For instance, I made zaru soba (the picture above). The deeping sauce is made with soy sauce seasoned with cinnamon. Traditionally it is seasoned with dashi (broath that made from mixture of sea weed and dried and smocked tuna). This is my quick fix when I have no time to make dashi.

There is striking difference in soy sauce depending on the country. Chinese and south east Asian countries like their soy sauce thick but mild in salt. Korean soy sauce is sharp and salty. Japanese one is little sweet and delicate. So choose soy sauce depending on the dish you going to make. However, if you want to have only one, I recommend Japanese one. One, because it is very easy to find and two, you can always add flavor such as mushroom, tamarind, and even salt to it, mimicking the soy sauce from other cuisine.

Sesame oil is another essential in Far East cooking. Look for a toasted one. It usually comes in brown colored glass bottle. Untoasted sesame is also good ingredient. Sesame is high in unsaturated fat- meaning it can and will go stale very fast. So keep them in the refrigerator. In case of sesame seed, freezer is better option.

Shiitake mushroom and Konbu are also good thing to keep, especially for Korean and Japanese cooking. Dried shiitake can be kept several years in freezer and same goes for Konbu. So if you buy them, it would be good investment even if you cook Asian food once in a blue moon. Just put them in air tight container preventing smelling. They can take freezer smell but they also can spread their smell into other food in your refrigerator.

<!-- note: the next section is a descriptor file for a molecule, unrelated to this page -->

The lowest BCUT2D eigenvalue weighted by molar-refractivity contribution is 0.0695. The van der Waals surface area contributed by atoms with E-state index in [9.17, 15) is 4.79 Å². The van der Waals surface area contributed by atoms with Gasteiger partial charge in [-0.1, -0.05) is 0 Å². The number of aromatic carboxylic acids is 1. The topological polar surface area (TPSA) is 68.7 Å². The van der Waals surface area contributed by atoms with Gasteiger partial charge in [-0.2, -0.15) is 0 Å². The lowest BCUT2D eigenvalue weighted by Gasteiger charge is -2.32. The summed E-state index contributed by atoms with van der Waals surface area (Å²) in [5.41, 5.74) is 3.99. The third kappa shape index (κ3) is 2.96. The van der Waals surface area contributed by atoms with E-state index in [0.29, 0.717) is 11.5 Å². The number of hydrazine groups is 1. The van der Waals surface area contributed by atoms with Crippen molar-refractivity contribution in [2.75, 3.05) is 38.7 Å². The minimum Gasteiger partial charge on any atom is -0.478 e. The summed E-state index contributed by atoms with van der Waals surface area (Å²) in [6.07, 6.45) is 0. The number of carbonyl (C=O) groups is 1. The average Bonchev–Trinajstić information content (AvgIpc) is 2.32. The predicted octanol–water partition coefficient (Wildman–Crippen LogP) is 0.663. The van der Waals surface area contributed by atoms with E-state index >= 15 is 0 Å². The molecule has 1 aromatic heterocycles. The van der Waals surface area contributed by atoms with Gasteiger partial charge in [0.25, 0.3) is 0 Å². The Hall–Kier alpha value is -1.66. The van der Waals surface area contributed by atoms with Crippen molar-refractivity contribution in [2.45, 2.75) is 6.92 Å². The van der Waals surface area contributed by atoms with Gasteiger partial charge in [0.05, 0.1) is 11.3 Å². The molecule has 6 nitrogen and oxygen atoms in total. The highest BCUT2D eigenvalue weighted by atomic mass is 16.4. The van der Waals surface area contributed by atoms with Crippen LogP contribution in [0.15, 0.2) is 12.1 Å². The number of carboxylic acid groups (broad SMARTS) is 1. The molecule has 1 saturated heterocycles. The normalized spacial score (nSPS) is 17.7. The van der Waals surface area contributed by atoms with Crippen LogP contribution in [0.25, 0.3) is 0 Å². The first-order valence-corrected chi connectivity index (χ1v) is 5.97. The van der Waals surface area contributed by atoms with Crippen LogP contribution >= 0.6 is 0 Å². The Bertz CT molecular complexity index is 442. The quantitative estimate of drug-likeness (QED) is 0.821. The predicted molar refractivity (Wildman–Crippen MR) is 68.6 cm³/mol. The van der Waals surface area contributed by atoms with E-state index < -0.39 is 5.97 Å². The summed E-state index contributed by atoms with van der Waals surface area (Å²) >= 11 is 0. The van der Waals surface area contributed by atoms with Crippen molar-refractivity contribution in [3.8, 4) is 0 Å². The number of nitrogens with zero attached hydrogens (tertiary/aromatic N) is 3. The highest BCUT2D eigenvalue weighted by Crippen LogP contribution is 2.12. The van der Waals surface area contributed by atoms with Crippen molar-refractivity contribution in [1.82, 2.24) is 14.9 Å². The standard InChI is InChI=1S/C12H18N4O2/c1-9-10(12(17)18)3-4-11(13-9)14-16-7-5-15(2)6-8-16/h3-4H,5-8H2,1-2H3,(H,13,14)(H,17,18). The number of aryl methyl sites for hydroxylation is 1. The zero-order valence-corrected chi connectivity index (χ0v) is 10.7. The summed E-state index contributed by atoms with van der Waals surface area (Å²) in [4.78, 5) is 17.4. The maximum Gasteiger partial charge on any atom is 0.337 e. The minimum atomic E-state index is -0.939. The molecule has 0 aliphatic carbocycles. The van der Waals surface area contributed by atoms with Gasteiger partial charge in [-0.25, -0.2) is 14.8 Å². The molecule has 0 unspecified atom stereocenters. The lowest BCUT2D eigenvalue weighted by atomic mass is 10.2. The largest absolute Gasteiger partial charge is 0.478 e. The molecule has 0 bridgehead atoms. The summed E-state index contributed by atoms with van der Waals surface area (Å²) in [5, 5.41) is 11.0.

Ginger is quite essential. Again, freezer is your money saver. Though it does not stay as long as the dried shiitake, you can keep them without loosing any flavor up to three to four month. I don’t know what happens after since ginger doesn’t last that long in my kitchen.
Garlic, spicy green chili and green onion are also another thing that can be kept in the freezer. But you can also avoid using them. They are rather optional, in my opinion.

So here they are. I hope this helps you when you try to cook what the other side of globe cooks. Don't be afraid. If you are not sure where to begin, begin with stir fried onion and bell pepper. Add ginger and little bit of soy sauce. And next time add shrimp or firm tofu. And the next next time add Thai basil or Chinese five spice. You will find, bit by bit, a whole new world.


Ninette said...

Great post. When people ask me how to make something Asian, I tell them to use soy sauce, sesame oil, scallions, ginger, and garlic to make something Asian style.

KJ said...

Thank you, Ninette. I always appreciate your comment!

daniel john said...

i agree with ninette its a great idea.